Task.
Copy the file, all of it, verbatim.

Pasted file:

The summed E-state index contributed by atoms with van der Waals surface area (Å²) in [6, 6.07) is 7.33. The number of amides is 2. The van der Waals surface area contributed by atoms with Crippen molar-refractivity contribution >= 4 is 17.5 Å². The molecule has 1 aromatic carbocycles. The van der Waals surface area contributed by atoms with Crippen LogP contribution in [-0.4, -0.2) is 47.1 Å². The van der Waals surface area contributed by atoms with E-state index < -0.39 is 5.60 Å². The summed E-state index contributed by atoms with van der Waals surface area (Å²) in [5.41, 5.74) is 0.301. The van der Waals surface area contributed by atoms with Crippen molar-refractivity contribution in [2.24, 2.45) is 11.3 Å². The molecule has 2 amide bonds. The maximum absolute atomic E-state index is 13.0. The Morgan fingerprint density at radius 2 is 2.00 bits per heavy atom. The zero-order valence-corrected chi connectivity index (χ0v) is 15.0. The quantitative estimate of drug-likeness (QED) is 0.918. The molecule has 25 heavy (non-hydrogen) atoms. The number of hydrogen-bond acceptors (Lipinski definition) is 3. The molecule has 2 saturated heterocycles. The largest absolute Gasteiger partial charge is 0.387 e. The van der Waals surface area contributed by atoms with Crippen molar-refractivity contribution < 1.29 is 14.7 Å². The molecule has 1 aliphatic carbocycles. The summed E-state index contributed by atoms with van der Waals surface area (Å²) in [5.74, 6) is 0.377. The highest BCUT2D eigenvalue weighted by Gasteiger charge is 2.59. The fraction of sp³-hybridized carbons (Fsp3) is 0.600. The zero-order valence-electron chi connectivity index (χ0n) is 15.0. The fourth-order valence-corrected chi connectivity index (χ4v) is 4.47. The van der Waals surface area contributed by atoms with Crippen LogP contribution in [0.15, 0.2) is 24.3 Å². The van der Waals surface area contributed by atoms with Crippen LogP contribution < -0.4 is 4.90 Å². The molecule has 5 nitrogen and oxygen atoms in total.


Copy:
The summed E-state index contributed by atoms with van der Waals surface area (Å²) in [6, 6.07) is 7.33. The number of amides is 2. The van der Waals surface area contributed by atoms with Crippen molar-refractivity contribution >= 4 is 17.5 Å². The molecule has 1 aromatic carbocycles. The van der Waals surface area contributed by atoms with Crippen LogP contribution in [-0.4, -0.2) is 47.1 Å². The van der Waals surface area contributed by atoms with E-state index < -0.39 is 5.60 Å². The summed E-state index contributed by atoms with van der Waals surface area (Å²) in [5.41, 5.74) is 0.301. The van der Waals surface area contributed by atoms with Crippen molar-refractivity contribution in [2.24, 2.45) is 11.3 Å². The molecule has 2 amide bonds. The maximum absolute atomic E-state index is 13.0. The Morgan fingerprint density at radius 2 is 2.00 bits per heavy atom. The zero-order valence-corrected chi connectivity index (χ0v) is 15.0. The quantitative estimate of drug-likeness (QED) is 0.918. The molecule has 25 heavy (non-hydrogen) atoms. The number of hydrogen-bond acceptors (Lipinski definition) is 3. The molecule has 2 saturated heterocycles. The largest absolute Gasteiger partial charge is 0.387 e. The van der Waals surface area contributed by atoms with Crippen molar-refractivity contribution < 1.29 is 14.7 Å². The molecule has 1 aliphatic carbocycles. The summed E-state index contributed by atoms with van der Waals surface area (Å²) in [5.74, 6) is 0.377. The highest BCUT2D eigenvalue weighted by Gasteiger charge is 2.59. The fraction of sp³-hybridized carbons (Fsp3) is 0.600. The zero-order valence-electron chi connectivity index (χ0n) is 15.0. The fourth-order valence-corrected chi connectivity index (χ4v) is 4.47. The van der Waals surface area contributed by atoms with Crippen LogP contribution in [0.15, 0.2) is 24.3 Å². The van der Waals surface area contributed by atoms with Crippen LogP contribution < -0.4 is 4.90 Å². The molecule has 5 nitrogen and oxygen atoms in total.